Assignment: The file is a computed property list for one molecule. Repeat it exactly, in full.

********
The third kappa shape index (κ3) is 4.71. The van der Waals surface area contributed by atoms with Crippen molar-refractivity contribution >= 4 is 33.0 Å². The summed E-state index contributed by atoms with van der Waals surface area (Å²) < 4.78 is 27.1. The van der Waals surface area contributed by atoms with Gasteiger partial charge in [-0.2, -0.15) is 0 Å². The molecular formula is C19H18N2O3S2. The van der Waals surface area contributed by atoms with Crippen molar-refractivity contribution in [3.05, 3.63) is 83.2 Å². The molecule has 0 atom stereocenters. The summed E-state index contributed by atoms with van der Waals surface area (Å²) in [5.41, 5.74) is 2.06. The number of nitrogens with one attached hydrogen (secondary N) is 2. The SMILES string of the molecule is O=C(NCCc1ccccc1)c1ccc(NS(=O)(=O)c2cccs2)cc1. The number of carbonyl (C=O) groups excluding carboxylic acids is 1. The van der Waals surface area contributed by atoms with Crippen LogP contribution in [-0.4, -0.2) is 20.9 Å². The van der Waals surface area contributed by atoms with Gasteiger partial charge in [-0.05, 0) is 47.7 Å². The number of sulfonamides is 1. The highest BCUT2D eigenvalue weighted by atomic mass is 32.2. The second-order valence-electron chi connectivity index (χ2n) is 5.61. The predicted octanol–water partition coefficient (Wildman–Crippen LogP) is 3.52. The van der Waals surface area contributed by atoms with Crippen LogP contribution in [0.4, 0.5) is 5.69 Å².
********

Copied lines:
The third kappa shape index (κ3) is 4.71. The van der Waals surface area contributed by atoms with Crippen molar-refractivity contribution >= 4 is 33.0 Å². The summed E-state index contributed by atoms with van der Waals surface area (Å²) < 4.78 is 27.1. The van der Waals surface area contributed by atoms with Gasteiger partial charge in [-0.2, -0.15) is 0 Å². The molecular formula is C19H18N2O3S2. The van der Waals surface area contributed by atoms with Crippen molar-refractivity contribution in [3.05, 3.63) is 83.2 Å². The molecule has 0 atom stereocenters. The summed E-state index contributed by atoms with van der Waals surface area (Å²) in [5.41, 5.74) is 2.06. The number of nitrogens with one attached hydrogen (secondary N) is 2. The SMILES string of the molecule is O=C(NCCc1ccccc1)c1ccc(NS(=O)(=O)c2cccs2)cc1. The number of carbonyl (C=O) groups excluding carboxylic acids is 1. The van der Waals surface area contributed by atoms with Crippen LogP contribution in [-0.4, -0.2) is 20.9 Å². The van der Waals surface area contributed by atoms with Gasteiger partial charge in [-0.05, 0) is 47.7 Å². The number of sulfonamides is 1. The highest BCUT2D eigenvalue weighted by atomic mass is 32.2. The second-order valence-electron chi connectivity index (χ2n) is 5.61. The predicted octanol–water partition coefficient (Wildman–Crippen LogP) is 3.52. The van der Waals surface area contributed by atoms with Crippen LogP contribution in [0.4, 0.5) is 5.69 Å².